Greg and Courtney Ransom’s son James seemed to have it all. At twelve, he was a smart, driven, funny kid who was absolutely in love with the game of football. The California family, which included daughters Lillie and Julia, were as normal as could be.
Then, in a typical youth football game on September 12, 2015, James was hit in the head, very hard. He later told his dad that he had his “bell rung,” but Greg, who was also the team manager, didn’t see the hit, and no other coaches or team parents can remember a specific incident from the game. In an article for the Bleacher Report, Greg described seeing blood on James’ ear on the car ride home from the game, and noting that his ear lobe was smashed. All in all, James seemed normal throughout the rest of the weekend, and even went to practice as usual on Monday.
On Tuesday, however, he felt sick at practice, and his mom and dad took him to the pediatrician. There, he was diagnosed with a concussion, which is technically known as a Traumatic Brain Injury (TBI). Doctors ordered him to lay off the football for an entire week. On Saturday, he watched his team play from the sidelines, but afterwards, he could not remember attending or watching the game at all. Concerned, the Ransoms took their son to a concussion specialist.
Testing showed that James had lost some short-term visual geometric memory. As an example, Bleacher Report says, “he was shown rectangles and squares, which were then taken away. A few seconds later, he was asked to draw what he just saw. He couldn’t remember the shapes.”
A concussion brings out frightening changes
Other negative effects of the concussion/TBI were soon apparent. He struggled with his balance and vision, specifically his two eyes not working together. Trying to do his homework gave him nausea as his eyes refused to track. More tests showed he lost 25% of his visual spectrum, and he had to wear corrective glasses.
But the physical deficits weren’t even close to the worst effects of the TBI. James’ happy, pleasant personality soon transformed. Bleacher Report describes the quick and devastating changes:
“Within two to three weeks of his brain injury, James began exhibiting signs of intense obsessive-compulsive disorder. He was consumed with ensuring the battery on his phone was always 100 percent charged, with making sure the software on his tablet was always updated. He made sure doors were always locked. Courtney says James liked structure and had always been a perfectionist—he cried because he scored a 98 on a test at age eight—but after his brain injury, his behavior was different. ‘He was doing things he had never done before,’ Courtney says. ‘It was disturbing.'”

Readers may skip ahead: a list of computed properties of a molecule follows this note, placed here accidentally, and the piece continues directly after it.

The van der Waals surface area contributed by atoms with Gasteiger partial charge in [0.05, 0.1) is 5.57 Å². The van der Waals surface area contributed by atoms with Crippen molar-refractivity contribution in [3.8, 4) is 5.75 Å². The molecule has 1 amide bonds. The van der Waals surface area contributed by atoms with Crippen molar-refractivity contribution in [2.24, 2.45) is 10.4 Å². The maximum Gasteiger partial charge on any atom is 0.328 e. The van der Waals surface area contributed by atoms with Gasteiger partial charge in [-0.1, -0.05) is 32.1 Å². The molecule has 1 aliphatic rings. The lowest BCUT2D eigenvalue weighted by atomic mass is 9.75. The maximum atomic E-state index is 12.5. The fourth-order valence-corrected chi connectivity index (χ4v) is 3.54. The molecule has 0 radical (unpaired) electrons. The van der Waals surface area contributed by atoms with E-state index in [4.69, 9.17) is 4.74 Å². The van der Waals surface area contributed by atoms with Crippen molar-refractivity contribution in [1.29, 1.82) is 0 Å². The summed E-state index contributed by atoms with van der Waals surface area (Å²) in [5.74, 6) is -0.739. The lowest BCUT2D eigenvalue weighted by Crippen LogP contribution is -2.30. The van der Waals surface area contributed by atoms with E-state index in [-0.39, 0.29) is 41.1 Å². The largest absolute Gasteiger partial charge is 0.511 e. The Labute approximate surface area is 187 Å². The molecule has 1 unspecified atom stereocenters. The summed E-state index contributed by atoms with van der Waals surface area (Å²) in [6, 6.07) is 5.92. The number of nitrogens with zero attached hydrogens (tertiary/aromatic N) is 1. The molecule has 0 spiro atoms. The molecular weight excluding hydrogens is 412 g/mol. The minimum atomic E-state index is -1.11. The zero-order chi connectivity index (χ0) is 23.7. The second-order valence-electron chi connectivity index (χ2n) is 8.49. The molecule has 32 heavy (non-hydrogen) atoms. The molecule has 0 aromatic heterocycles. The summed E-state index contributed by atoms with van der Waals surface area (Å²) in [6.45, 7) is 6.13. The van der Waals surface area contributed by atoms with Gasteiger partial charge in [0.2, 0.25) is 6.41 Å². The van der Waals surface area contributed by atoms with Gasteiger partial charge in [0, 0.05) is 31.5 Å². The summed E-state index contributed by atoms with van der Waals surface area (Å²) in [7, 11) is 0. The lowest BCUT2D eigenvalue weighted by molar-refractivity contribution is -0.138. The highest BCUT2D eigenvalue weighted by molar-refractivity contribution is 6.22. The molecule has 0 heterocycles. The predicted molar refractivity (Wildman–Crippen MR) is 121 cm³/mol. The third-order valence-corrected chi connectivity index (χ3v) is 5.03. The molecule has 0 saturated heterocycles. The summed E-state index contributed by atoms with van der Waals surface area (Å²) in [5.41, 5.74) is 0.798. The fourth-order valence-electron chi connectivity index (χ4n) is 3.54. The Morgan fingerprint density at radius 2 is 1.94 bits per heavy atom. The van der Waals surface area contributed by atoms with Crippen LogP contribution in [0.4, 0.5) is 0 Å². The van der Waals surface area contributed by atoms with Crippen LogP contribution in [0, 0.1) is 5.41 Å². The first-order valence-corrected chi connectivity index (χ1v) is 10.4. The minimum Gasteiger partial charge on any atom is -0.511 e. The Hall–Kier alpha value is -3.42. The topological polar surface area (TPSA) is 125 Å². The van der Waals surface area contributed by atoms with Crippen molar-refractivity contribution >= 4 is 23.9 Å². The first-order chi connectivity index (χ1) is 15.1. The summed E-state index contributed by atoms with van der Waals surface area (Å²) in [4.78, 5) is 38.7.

Always an A student, James now struggled to complete his school work, and branded himself a failure. He began having violent outbursts and other aggressive behavior that he’d never had before the concussion. He became meaner, and harder, and craved isolation, when before he’d been and extrovert.
His family was understandably, terrified. They went to every kind of specialist you can think of, searching for a solution, and yet James still suffered. And then, just over three months after his TBI, in late December, his mother Courtney caught him, at just twelve years old, trying to end his life. He would later admit it wasn’t the first time he had done so.
A short psychiatric hospital stay ensued, but after James’ release, his parents were still terribly worried. Their mantra became, “Today, we have to keep him alive. We just have to keep him alive.”
Teens who suffer concussions are more likely to die by suicide
The timing of James’ personality changes and mental illness are simply too close not to be related to his concussion, and science says that having a concussion makes a young person three times as likely to die by suicide. Many kids and teens go through physical, personality, mental changes after a concussion, but these manifest differently in different people. For James, it was OCD and suicide ideation along with his vision and memory troubles; for others it may be anxiety, depression, or headaches.
Throughout 2016, the Ransoms kept on top of James’ progress; a few months after his hospital stay, he seemed to be doing better. When he started 8th grade in August, he had re-mastered academic skills and he had a lot of friends. “Everything’s going to be fine,” his sister Lillie thought at that point. “He’s going to get through this.”